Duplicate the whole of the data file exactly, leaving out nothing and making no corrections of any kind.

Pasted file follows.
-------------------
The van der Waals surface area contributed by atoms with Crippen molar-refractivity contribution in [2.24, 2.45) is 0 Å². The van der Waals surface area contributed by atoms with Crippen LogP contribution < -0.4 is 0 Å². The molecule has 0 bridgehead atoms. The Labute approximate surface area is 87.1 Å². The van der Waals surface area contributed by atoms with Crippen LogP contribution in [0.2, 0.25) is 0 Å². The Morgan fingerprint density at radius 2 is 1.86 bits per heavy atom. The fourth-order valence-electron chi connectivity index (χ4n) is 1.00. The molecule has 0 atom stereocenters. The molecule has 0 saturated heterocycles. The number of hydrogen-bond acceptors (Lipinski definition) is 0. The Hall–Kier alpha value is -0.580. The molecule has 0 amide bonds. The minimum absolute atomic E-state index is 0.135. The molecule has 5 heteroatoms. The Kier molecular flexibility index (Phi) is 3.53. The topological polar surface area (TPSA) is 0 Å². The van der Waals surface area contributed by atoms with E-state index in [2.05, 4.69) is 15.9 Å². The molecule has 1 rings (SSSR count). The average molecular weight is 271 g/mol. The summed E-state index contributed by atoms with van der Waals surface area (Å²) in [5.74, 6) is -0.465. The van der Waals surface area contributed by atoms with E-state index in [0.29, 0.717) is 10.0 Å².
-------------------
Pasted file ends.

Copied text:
The van der Waals surface area contributed by atoms with Crippen molar-refractivity contribution in [2.24, 2.45) is 0 Å². The van der Waals surface area contributed by atoms with Crippen LogP contribution < -0.4 is 0 Å². The molecule has 0 bridgehead atoms. The Labute approximate surface area is 87.1 Å². The van der Waals surface area contributed by atoms with Crippen LogP contribution in [0.2, 0.25) is 0 Å². The Morgan fingerprint density at radius 2 is 1.86 bits per heavy atom. The fourth-order valence-electron chi connectivity index (χ4n) is 1.00. The molecule has 0 atom stereocenters. The molecule has 0 saturated heterocycles. The number of hydrogen-bond acceptors (Lipinski definition) is 0. The Hall–Kier alpha value is -0.580. The molecule has 0 amide bonds. The minimum absolute atomic E-state index is 0.135. The molecule has 5 heteroatoms. The Kier molecular flexibility index (Phi) is 3.53. The topological polar surface area (TPSA) is 0 Å². The van der Waals surface area contributed by atoms with E-state index in [2.05, 4.69) is 15.9 Å². The molecule has 1 rings (SSSR count). The average molecular weight is 271 g/mol. The summed E-state index contributed by atoms with van der Waals surface area (Å²) in [5.74, 6) is -0.465. The van der Waals surface area contributed by atoms with E-state index in [0.29, 0.717) is 10.0 Å².